Up until last month, On Deck Capital's New York office didn't have a kitchen. Now, there is a ping pong table and a video game machine close to the sink and fridge.
The New York startup's new space close to Times Square embodies its open culture. There are no offices. The chief executive sits next to the product people. And, along with the free six-packs of beer on Fridays, there's passion surrounding the company's mission of lending to small businesses, says Noah Breslow, the startup's CEO.
On Deck uses a mix of social media, banking and cash flow data to evaluate borrowers, lending out between $5,000 and $150,000 at a time.
"This is going to sound like a cliche," Breslow admits. "But people are usually fired up about what we are doing, the fact that we are helping small businesses. A lot of people here have been small business owners, and that comes out somewhere. There is some element of empathy here for that."
The startup's general counsel ran a landscaping business in high school and college. The family of one of On Deck's product managers runs a ski shop in Colorado. Even Breslow himself waxes philosophic about his days as a golf caddy — a job that usually pays a flat rate plus tips.
On Deck started in 2006 with the idea of getting relatively small loans to mom-and-pop businesses that banks aren't always enthusiastic about making.
Mitch Jacobs, the company's founder, launched On Deck with an initial $2.5 million round of funding led by Matt Harris, then of Village Ventures, on little more than a PowerPoint presentation and reputation.
To get a loan from On Deck, borrowers log onto the company's website and fill out an application. From there On Deck uses electronic data to analyze merchants's creditworthiness.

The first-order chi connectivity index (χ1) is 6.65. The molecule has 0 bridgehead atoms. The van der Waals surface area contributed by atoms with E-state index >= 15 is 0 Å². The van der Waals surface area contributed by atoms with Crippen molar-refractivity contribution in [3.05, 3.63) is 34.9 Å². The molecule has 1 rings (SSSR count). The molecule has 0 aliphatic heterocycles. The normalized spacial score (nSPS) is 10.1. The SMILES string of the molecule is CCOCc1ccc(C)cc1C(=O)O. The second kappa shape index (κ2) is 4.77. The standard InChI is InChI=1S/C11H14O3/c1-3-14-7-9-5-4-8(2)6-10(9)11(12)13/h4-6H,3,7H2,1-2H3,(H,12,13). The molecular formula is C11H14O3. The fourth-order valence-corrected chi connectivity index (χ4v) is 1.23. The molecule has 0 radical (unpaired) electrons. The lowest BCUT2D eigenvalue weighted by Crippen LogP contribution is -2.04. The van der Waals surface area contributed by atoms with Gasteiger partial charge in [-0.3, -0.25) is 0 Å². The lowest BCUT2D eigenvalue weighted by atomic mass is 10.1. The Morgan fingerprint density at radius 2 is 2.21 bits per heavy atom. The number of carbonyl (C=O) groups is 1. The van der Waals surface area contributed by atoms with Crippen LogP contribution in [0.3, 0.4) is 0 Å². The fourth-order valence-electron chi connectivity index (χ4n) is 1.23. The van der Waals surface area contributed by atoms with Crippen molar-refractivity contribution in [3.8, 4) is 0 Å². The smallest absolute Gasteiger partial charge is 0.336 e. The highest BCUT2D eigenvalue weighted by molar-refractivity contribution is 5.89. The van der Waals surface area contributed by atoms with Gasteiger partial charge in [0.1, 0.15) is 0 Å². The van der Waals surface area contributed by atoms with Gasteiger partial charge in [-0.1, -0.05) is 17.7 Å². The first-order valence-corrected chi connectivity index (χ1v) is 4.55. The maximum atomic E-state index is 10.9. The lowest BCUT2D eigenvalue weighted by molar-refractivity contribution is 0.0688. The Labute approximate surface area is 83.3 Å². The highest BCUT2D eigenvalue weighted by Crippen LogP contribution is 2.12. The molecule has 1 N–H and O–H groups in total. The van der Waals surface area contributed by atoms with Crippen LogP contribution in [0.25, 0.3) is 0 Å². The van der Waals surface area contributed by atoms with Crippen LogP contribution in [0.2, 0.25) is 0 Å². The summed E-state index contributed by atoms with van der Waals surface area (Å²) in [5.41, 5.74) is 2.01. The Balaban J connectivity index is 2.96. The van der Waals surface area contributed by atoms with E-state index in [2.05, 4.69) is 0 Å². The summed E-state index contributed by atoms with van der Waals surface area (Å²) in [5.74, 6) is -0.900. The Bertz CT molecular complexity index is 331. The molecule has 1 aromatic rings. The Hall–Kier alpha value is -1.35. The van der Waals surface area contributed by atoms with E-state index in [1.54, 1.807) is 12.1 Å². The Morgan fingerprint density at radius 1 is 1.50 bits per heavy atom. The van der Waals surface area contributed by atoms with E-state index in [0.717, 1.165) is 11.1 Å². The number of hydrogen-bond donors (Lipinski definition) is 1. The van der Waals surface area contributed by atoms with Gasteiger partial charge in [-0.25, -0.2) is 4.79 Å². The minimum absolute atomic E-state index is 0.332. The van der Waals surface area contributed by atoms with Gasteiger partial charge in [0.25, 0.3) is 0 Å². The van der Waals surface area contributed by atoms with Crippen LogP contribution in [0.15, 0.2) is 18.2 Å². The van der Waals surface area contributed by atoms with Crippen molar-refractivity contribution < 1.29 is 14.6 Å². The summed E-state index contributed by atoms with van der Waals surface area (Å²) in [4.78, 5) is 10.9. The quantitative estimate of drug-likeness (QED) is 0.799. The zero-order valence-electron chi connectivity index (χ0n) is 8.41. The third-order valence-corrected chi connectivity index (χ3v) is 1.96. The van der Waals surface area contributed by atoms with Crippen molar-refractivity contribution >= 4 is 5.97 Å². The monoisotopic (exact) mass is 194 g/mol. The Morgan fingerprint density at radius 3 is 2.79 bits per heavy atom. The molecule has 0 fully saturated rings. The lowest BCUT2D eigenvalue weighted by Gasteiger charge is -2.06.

The model is similar to Atlanta fintech startup Kabbage, which lends to online merchants.
But On Deck is unique, Breslow says. "On Deck serves Main Street businesses — retailers, restaurants, doctors, service businesses. We have very little, if any, competitive overlap with Kabbage. Our businesses also skew towards more established and larger companies than Kabbage's." Other data-driven online small business lenders include Capital Access Network, Amazon Capital Services and Lighter Capital.
Before On Deck, Jacobs started and sold two payment processing startups to public companies, Tranvia and Transaction Service Providers.
Breslow was the first employee Jacobs hired, in June 2007. Harris, now of Bain Capital Ventures, introduced the two.
On Deck made its first loan that August.
Today there are more than 110 employees in New York. There's a recently opened office in Denver with 20 sales people that will eventually hold roughly 200 employees in various jobs. And there is a loan operation center outside of Arlington, Va., with 50 employees. (This past summer, On Deck actually had enough people for two softball teams.) In addition, the company has raised roughly $85 million in investments. It closed its last round of $42 million Series D funding earlier this year.
Harris says he found the company intriguing because of its approach to lending. "The biggest hook, the thing that captured my imagination is we talked a lot to bankers about small business lending, sub-$100,000 loans, they said: 'It's too expensive to underwrite companies by hand,'" he says, adding that bankers were treating the loans more like personal loans than business loans. "They said: 'We look at the house. We look at the payment history. We don't have the resources to look at the business in the sense of that as collateral.'"
Harris thought that just seemed, well, stupid.
"Businesses have a lot of data, even small businesses, restaurants or plumbers, they have credit card data; they have account data; you have all sorts of algorithmically useful data online. Why would you not take advantage of that?"
In the meantime, On Deck has been focused on growth. It's made changes to its recruiting model — hiring two employees solely focused on bringing new talent into the company.
There is also a focus on metrics. There is this daily culture at On Deck, Breslow says, where the company's head of sales sends out a summary of sales numbers in a morning email.
"This company has always been on this rapid rhythm," he says. "I think that's a strength for us."